A Peptide That Protects Against Liver Cancer

Scientists in Singapore have developed a peptide drug that interferes with a molecular interaction that drives liver cancer progression.

AsianScientist (Aug. 16, 2018) – A research team led by scientists from the Cancer Institute of Singapore (CSI Singapore) has developed a peptide drug that could potentially stop the development of hepatocellular carcinoma (HCC). Their findings are published in the Proceedings of the National Academy of Sciences.

HCC is a fast-growing cancer of the liver, and patients typically survive 11 months after diagnosis. HCC accounts for over 90 percent of all liver cancers and poses a major public health problem in the Asia Pacific region.

The main first-line treatment for HCC is the drug Sorafenib, which has adverse side effects and prolongs survival for only three months. The lack of effective treatment alternatives, coupled with late discovery, has led to HCC becoming the second leading cause of cancer deaths worldwide.

In the present study, scientists in Singapore developed a peptide that targets SALL4—a protein related to tumor growth which was previously classified as an ‘undruggable target’.

“In our earlier research, we found out that the SALL4 protein works with another protein, NuRD, to form a partnership that is crucial for the development of cancers such as HCC. Instead of looking for ‘pockets’ on SALL4, our research team designed a biomolecule to block the interaction between SALL4 and NuRD. In our lab experiments, blocking this interaction has led to tumor cell death and reduced movement of tumor cells,” explained Professor Daniel Tenen, director of CSI Singapore.

The peptide, which the research team called FFW, is a small chain of amino acids that can interfere with SALL4-NuRD interactions. The scientists demonstrated that when used in combination with Sorafenib, FFW could reduce the growth of Sorafenib-resistant HCC. While most targeted therapies are small molecule drugs, a well-designed peptide drug, such as FFW, tends to possess higher selectivity over large binding surfaces and exhibit a safer toxicity profile than small molecule drugs.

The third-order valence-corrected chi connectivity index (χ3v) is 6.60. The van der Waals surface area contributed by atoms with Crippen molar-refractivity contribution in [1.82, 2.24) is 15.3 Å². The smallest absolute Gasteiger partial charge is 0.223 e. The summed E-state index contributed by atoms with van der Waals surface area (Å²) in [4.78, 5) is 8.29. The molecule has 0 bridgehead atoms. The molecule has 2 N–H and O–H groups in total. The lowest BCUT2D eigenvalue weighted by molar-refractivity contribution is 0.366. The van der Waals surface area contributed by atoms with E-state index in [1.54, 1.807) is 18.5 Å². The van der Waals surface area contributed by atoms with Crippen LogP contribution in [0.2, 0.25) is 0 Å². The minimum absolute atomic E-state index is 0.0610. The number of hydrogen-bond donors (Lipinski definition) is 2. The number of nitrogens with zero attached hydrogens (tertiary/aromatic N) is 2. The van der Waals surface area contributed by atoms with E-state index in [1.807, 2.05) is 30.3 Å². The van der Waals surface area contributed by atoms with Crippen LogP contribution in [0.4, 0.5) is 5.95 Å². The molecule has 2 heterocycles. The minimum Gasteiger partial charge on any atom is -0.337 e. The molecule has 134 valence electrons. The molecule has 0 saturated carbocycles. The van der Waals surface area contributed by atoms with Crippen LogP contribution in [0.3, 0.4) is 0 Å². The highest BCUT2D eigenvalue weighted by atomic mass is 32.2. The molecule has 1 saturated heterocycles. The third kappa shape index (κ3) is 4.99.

“Based on the information we gained from structural and global gene expression, we are continuing our work on this peptide and other peptides with similar structures, with the aim of eventually being able to make them into clinical grade drugs for the benefit of patients,” said Dr. Liu Bee Hui, a research fellow at CSI Singapore who is the first author of the study.

“Moving forward, we hope to investigate how the targeting of these protein interactions might pan out in other cancer types,” Tenen added.

The article can be found at: Liu et al. (2018) Targeting Cancer Addiction for SALL4 by Shifting Its Transcriptome With a Pharmacologic Peptide.


Source: National University of Singapore; Photo: Shutterstock.
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